Proposed margin tax may cripple many of the state’s businesses
Fallon’s businessmen and women learned Thursday at the monthly Fallon Chamber of Commerce luncheon that the Education Initiative — aka the Margin Tax — will be a major tax burden on businesses.
Nicole Willis-Grimes, director of public affairs at The Ferraro Group, presented the business owners with the fine details of the tax.
Willis-Grimes said the Margin Tax Initiative, question three on Nevada’s November statewide ballot, would impose a new state tax on Nevada businesses.
“Businesses with more than $1 million in annual gross revenues would be subject to a new 2 percent margin tax,” Willis-Grimes said, “regardless of how much of the revenues are actual profits.”
Willis-Grimes said the margin tax is portrayed as a minor tax on big businesses and that the tax revenue would go toward education. She said in reality, the initiative would impose a major new tax burden on both large employers and smaller businesses throughout the state.
Imposing the initiative’s tax on top of the state’s existing Modified Business Tax would create an almost 15 percent state corporate income tax, which is nearly twice as high as the corporate income tax rate in California, Willis-Grimes said.
“The new tax on gross revenues would be especially damaging to employers that have high overhead and slim profit margins such as farmers, ranchers, grocery stores, retailers and other small retailers and to those that are already on the brink of closing,” she said. “Businesses would only be allowed to deduct some of their actual costs from the revenues subject to the tax.”
Willis-Grimes said the flaw exposes a fiscal cliff. She said a business making one penny less than $1 million in gross revenues would pay no taxes, but a business making one penny more than $1 million would pay the 2 percent margin tax based on the entire million, even if none of it was profit.
“The new margin tax would dump a $750 million increase on the costs of doing business for Nevada employers, making Nevada one of the five highest taxed states in which to operate,” Willis-Grimes said.
Willis-Grimes said there have been several notions that the tax would benefit education.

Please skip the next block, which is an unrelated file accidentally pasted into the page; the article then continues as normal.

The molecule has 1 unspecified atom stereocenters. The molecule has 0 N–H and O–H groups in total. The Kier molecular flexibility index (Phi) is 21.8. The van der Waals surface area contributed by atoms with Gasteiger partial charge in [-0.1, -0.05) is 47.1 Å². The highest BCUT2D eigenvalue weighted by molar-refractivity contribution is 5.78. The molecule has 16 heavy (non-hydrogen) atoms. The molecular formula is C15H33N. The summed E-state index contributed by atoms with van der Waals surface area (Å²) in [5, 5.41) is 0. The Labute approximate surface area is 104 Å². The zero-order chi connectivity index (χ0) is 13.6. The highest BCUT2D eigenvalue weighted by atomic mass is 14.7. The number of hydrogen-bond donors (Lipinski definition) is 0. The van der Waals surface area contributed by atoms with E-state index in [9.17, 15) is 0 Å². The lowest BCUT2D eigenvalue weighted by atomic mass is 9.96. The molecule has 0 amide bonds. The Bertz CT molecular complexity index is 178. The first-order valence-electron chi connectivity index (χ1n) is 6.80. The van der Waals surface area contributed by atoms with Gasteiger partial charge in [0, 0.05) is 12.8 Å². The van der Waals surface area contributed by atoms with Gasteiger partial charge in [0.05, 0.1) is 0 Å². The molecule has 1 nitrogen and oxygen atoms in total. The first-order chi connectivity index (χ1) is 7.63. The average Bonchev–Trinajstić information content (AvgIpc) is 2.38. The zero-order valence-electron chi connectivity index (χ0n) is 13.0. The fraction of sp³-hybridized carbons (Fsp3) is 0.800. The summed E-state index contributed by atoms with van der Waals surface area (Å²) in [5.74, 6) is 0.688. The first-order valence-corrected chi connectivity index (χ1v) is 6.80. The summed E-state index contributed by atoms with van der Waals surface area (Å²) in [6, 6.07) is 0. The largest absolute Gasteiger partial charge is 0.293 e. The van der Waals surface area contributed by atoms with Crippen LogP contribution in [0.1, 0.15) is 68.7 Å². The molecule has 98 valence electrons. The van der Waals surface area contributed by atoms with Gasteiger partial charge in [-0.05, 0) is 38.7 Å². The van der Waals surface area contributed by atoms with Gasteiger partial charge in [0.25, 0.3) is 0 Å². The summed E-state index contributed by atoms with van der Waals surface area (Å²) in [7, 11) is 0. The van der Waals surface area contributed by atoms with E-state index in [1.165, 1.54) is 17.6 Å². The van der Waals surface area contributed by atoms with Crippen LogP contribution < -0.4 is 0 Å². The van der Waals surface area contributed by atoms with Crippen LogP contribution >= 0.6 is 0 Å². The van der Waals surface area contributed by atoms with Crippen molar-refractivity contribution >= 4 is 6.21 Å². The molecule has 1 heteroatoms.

“There is no guarantee that the tax would be used for funding education,” Willis-Grimes said. “The legislature would have complete authority to divert funds from this new tax to things other than education. The initiative contains no guidelines on how any funds going to education would be spent.”
Willis-Grimes said if the new margin tax were showing any flaws, the legislature would not be able to resolve them until 2019.
Willis-Grimes opened up the floor for questions to local businessmen and women after she was finished with her presentation.
One resident asked Willis-Grimes who devised the Margin Tax Initiative?
“The proponents of the margin tax has been driven by the Teachers Union, so the Nevada Education Association,” Willis-Grimes said. “Initially, the Teachers Union and AFL-CIO (American Federation of Labor and Congress of Industrial Organizations). The details of the tax proposal changed, and AFL-CIO stepped down. They didn’t like the direction it was going. In May AFL-CIO voted and has taken a position to oppose the margin tax.”
Another resident asked what the odds of the tax passing?
Willis-Grimes said a friend of hers believes the issue could be made into a bumper sticker.
“Saying we need to do something for our education in this state, you can’t argue with that,” Willis-Grimes said. “When they were gathering signatures for the petition, ‘sign this if you agree we need better education in Nevada’ … people aren’t going to say no to that. It’s critical to continue to get the message out, getting the facts out and getting the details out about this. So people are informed about this matter and to make sure people go to the polls with all of the knowledge and facts.”